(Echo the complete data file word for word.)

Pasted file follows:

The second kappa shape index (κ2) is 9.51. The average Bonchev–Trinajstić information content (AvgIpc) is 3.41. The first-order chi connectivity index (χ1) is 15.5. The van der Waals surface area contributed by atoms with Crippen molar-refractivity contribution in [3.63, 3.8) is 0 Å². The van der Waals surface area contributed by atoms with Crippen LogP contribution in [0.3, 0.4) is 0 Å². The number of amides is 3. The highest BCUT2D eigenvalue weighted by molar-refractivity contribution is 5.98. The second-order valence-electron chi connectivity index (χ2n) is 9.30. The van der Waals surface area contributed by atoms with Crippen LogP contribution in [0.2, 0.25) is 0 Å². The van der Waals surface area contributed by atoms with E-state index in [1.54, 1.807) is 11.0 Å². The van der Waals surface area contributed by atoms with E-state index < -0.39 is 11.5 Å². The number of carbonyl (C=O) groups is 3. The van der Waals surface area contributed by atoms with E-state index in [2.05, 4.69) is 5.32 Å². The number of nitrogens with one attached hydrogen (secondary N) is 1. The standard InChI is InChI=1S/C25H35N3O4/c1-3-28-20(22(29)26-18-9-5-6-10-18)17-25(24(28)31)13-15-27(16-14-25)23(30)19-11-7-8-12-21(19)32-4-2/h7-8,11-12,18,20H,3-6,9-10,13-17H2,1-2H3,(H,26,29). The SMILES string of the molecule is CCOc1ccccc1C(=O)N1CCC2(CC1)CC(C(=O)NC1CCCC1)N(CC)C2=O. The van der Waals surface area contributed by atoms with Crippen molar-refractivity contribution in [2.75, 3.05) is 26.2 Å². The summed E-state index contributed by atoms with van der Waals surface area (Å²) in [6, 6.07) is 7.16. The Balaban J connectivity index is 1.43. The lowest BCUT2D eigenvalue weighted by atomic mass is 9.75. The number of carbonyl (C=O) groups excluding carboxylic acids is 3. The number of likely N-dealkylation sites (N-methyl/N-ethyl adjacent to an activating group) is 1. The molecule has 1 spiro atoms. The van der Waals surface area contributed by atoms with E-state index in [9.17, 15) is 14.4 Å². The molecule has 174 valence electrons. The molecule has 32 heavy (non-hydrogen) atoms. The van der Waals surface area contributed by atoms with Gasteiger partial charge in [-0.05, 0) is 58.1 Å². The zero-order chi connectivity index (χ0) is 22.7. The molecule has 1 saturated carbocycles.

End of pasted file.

The second kappa shape index (κ2) is 9.51. The average Bonchev–Trinajstić information content (AvgIpc) is 3.41. The first-order chi connectivity index (χ1) is 15.5. The van der Waals surface area contributed by atoms with Crippen molar-refractivity contribution in [3.63, 3.8) is 0 Å². The van der Waals surface area contributed by atoms with Crippen LogP contribution in [0.3, 0.4) is 0 Å². The number of amides is 3. The highest BCUT2D eigenvalue weighted by molar-refractivity contribution is 5.98. The second-order valence-electron chi connectivity index (χ2n) is 9.30. The van der Waals surface area contributed by atoms with Crippen LogP contribution in [0.2, 0.25) is 0 Å². The van der Waals surface area contributed by atoms with E-state index in [1.54, 1.807) is 11.0 Å². The van der Waals surface area contributed by atoms with E-state index < -0.39 is 11.5 Å². The number of carbonyl (C=O) groups is 3. The van der Waals surface area contributed by atoms with E-state index in [2.05, 4.69) is 5.32 Å². The number of nitrogens with one attached hydrogen (secondary N) is 1. The standard InChI is InChI=1S/C25H35N3O4/c1-3-28-20(22(29)26-18-9-5-6-10-18)17-25(24(28)31)13-15-27(16-14-25)23(30)19-11-7-8-12-21(19)32-4-2/h7-8,11-12,18,20H,3-6,9-10,13-17H2,1-2H3,(H,26,29). The SMILES string of the molecule is CCOc1ccccc1C(=O)N1CCC2(CC1)CC(C(=O)NC1CCCC1)N(CC)C2=O. The van der Waals surface area contributed by atoms with Crippen molar-refractivity contribution in [2.75, 3.05) is 26.2 Å². The summed E-state index contributed by atoms with van der Waals surface area (Å²) in [6, 6.07) is 7.16. The Balaban J connectivity index is 1.43. The lowest BCUT2D eigenvalue weighted by atomic mass is 9.75. The number of carbonyl (C=O) groups excluding carboxylic acids is 3. The number of likely N-dealkylation sites (N-methyl/N-ethyl adjacent to an activating group) is 1. The molecule has 1 spiro atoms. The van der Waals surface area contributed by atoms with E-state index in [9.17, 15) is 14.4 Å². The molecule has 174 valence electrons. The molecule has 32 heavy (non-hydrogen) atoms. The van der Waals surface area contributed by atoms with Gasteiger partial charge in [-0.05, 0) is 58.1 Å². The zero-order chi connectivity index (χ0) is 22.7. The molecule has 1 saturated carbocycles.